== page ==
Shortly after the earthquake in Pohang, the canton of Jura called for a review of the risk analysis for the planned petrothermal geothermal energy project in Haut-Sorne. The operator, Geo-Energie Suisse, has written an appraisal, which the SED is currently examining on behalf of the canton, taking account of all the known findings from Pohang. The SED is also involved in research work at the Bedretto Underground Laboratory for Geoenergies. There, along with other national and international partners, ETH Zurich, is conducting research to ascertain whether geothermal energy can be exploited safely, efficiently and sustainably using any existing technologies or procedures.


Science article "Managing injection-induced seismic risk"

Report by the commission (in Korean and English – scroll down and click on link to PDF file)

Science article "The November 2017 Mw 5.5 Pohang earthquake: A possible case of induced seismicity in South Korea"


Seismic water feature

You don't need to go far to watch the ocean waves. The water feature of the fountain at the seaside resort of Enge in Zurich shows how the waves of the Atlantic, the Mediterranean or the Baltic Sea are behaving, in real time. At least, this is the signal most frequently transmitted to the fountain's control system by the Swiss Seismological Service's seismic station at ETH Zurich in Degenried, near the Dolder. Roughly once a week, the dynamics of the fountain change, whenever a major earthquake occurs somewhere in the world. With a bit of luck you might even see smaller-scale Swiss earthquakes.

Although Switzerland's seismic network, comprising over 150 stations, is designed to record earthquakes, it can actually do much more. In addition to capturing the movements of ocean waves, the highly sensitive measuring devices detect the sounds emanating from forests, the noise made by flowing traffic and explosions in quarries. The Swiss Seismological Service (SED) only systematically analyses recorded seismic data after earthquakes and explosions. The Aquaretum, the fountain in Lake Zurich, uses a small frequency range of the existing signal, which causes the harmonic motion of the fountain's jets of water.

In all, 12 water jets propel the water shoots up to heights of as much as 35 metres. They are arranged in four groups of three, representing the acceleration, speed and path of the transmitted signal respectively. These three parameters are also fundamental for analysing seismological data.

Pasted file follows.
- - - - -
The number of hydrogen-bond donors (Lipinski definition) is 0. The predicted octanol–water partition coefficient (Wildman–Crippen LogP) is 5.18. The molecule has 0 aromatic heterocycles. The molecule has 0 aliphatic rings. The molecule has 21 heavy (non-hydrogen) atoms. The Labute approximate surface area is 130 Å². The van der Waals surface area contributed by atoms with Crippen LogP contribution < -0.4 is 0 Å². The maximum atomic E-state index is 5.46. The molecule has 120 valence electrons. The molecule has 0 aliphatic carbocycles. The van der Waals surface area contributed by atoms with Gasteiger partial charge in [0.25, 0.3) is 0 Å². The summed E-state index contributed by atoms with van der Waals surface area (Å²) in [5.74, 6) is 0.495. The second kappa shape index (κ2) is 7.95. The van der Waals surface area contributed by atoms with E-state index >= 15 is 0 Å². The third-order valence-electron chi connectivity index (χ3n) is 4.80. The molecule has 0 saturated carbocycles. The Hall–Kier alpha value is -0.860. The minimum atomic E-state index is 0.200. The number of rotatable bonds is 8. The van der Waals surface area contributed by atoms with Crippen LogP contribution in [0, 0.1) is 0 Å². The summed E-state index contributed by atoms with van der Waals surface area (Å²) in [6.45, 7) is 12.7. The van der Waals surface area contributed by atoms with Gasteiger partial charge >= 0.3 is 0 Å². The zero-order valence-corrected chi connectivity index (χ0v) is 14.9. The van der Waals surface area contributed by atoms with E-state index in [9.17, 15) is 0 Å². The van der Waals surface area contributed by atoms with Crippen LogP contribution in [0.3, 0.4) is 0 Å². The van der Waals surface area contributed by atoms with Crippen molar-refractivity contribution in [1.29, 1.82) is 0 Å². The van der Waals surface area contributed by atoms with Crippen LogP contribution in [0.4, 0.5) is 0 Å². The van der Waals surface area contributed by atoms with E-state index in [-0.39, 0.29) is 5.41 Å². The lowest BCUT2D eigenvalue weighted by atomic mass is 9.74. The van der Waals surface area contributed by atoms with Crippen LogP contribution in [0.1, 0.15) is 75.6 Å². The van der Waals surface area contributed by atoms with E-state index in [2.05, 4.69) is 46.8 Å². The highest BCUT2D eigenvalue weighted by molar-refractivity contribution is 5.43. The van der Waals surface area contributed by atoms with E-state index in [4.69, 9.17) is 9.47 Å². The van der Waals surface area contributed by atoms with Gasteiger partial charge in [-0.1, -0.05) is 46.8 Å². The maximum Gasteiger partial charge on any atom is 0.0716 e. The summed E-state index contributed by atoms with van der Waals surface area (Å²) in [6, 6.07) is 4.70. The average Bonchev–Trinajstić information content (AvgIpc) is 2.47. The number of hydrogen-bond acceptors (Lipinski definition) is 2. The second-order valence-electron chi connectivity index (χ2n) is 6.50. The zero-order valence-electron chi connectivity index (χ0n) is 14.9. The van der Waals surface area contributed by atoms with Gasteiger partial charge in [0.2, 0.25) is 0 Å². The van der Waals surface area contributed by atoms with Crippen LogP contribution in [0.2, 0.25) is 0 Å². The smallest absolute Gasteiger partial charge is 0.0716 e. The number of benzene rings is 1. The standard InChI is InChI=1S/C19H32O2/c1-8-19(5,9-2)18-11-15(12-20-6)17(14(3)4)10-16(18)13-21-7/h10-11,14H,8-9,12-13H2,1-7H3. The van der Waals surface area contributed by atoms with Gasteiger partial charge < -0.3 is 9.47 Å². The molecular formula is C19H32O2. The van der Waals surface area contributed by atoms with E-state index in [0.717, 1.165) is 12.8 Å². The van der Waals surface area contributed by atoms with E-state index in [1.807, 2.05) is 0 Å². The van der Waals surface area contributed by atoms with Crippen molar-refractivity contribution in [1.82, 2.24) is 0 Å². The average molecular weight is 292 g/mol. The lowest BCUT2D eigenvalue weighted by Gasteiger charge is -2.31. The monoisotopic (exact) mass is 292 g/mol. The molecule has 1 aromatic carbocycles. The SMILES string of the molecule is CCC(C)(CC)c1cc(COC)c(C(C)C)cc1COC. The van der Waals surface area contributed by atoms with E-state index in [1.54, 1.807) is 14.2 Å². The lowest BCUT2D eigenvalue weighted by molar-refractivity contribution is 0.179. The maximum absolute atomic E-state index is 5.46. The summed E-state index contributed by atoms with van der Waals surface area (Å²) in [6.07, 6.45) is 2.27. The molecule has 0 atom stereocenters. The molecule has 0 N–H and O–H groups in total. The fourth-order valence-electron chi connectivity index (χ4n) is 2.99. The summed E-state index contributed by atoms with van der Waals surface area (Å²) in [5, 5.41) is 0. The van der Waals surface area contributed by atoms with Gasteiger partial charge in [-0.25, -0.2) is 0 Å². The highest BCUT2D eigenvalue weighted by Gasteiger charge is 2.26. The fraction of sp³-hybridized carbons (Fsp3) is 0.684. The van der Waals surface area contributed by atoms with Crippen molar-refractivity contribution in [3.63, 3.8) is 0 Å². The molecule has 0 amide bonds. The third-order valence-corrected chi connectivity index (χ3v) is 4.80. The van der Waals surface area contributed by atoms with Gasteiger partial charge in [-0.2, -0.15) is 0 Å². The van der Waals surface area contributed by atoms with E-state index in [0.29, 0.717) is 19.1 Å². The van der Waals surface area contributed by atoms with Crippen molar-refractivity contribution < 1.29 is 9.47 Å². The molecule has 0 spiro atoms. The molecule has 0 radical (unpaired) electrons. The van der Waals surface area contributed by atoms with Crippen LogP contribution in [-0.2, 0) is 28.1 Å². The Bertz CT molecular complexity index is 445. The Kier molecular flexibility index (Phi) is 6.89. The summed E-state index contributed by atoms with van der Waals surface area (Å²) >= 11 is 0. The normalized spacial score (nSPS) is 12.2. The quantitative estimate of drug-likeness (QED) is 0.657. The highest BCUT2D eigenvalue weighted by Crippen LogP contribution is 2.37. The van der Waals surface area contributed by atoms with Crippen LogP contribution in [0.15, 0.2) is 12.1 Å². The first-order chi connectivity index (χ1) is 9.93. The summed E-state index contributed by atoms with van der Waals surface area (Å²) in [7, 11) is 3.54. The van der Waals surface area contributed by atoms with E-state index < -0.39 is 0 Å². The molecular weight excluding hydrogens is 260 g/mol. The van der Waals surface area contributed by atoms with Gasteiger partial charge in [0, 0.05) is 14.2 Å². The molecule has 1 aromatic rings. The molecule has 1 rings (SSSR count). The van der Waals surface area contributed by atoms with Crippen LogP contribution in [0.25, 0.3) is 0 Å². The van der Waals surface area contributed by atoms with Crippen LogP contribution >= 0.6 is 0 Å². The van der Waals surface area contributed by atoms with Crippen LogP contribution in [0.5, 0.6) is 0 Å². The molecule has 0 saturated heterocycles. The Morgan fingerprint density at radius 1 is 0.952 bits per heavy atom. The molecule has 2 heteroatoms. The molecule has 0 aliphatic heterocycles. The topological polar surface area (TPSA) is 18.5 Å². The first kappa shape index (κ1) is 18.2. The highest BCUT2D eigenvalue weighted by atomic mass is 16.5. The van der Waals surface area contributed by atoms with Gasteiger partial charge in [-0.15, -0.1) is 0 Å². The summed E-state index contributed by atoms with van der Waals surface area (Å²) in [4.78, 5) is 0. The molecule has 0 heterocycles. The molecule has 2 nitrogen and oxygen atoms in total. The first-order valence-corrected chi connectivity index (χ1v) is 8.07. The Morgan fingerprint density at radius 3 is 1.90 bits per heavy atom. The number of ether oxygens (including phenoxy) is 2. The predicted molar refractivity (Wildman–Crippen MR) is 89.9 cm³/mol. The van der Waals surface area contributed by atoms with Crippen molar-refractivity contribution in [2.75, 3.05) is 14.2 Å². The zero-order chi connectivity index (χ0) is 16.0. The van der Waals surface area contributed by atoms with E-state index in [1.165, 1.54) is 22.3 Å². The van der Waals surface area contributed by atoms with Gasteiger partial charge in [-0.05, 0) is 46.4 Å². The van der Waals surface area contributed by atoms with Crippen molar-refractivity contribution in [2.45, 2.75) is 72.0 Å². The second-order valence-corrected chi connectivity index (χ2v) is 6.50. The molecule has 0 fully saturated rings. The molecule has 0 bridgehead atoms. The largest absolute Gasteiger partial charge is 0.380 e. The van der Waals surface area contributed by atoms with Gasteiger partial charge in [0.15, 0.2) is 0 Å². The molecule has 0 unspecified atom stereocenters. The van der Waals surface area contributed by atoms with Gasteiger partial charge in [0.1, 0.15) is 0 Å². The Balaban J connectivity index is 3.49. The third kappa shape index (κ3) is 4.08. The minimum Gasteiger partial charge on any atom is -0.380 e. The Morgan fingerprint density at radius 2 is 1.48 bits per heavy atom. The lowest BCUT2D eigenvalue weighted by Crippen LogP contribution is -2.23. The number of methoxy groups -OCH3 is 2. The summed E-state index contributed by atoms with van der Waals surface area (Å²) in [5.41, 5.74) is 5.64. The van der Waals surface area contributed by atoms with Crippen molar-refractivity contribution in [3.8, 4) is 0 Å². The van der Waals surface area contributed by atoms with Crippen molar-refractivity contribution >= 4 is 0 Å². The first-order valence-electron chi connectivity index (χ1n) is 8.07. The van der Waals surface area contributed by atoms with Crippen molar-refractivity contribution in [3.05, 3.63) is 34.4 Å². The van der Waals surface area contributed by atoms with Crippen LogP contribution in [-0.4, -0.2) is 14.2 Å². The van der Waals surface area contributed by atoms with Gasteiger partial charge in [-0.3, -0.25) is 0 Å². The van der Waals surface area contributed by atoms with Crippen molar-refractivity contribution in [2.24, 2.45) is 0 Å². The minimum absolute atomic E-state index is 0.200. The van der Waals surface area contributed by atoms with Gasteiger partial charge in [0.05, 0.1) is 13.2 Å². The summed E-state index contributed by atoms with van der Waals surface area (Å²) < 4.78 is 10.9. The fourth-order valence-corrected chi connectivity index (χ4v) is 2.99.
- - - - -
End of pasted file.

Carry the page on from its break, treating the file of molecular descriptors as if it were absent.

The Aquaretum was gifted to population and visitors of Zurich by the Zurich Insurance Group and made with the support of Fischer Architekten, the sound artist Andres Bosshard and the team from Metallatelier.


The underground rock laboratory where even the smallest quakes are of interest

The underground rock laboratory where even the smallest quakes are of interest

A unique research facility, the "Bedretto Underground Laboratory for Geoenergies", in the Bedretto valley in the Canton of Ticino is currently nearing completion. Together with national and international partners, ETH Zurich will investigate technologies and processes that should enable the safe, efficient, long-term use of geothermal energy. The Swiss Seismological Service at ETH Zurich is installing seven additional seismic stations in and around the rock laboratory. These instruments will be sensitive enough to record even the minutest tremors in the surrounding area.

The Bedretto Lab will be inaugurated on 18 May 2019. Take the opportunity to visit this unique rock laboratory and explore the history of the Alps deep inside a mountain. What's more, in front of the entrance tunnel leading to the lab you can learn more about the work that will be done there, test your knowledge by completing a rock quiz, see how core samples are produced and acquaint yourself with the various measuring systems used.

Register here for a free tour (in German or Italian).

Click here for some practical transport information.

Further information about the rock laboratory


First potential marsquakes detected

First potential marsquakes detected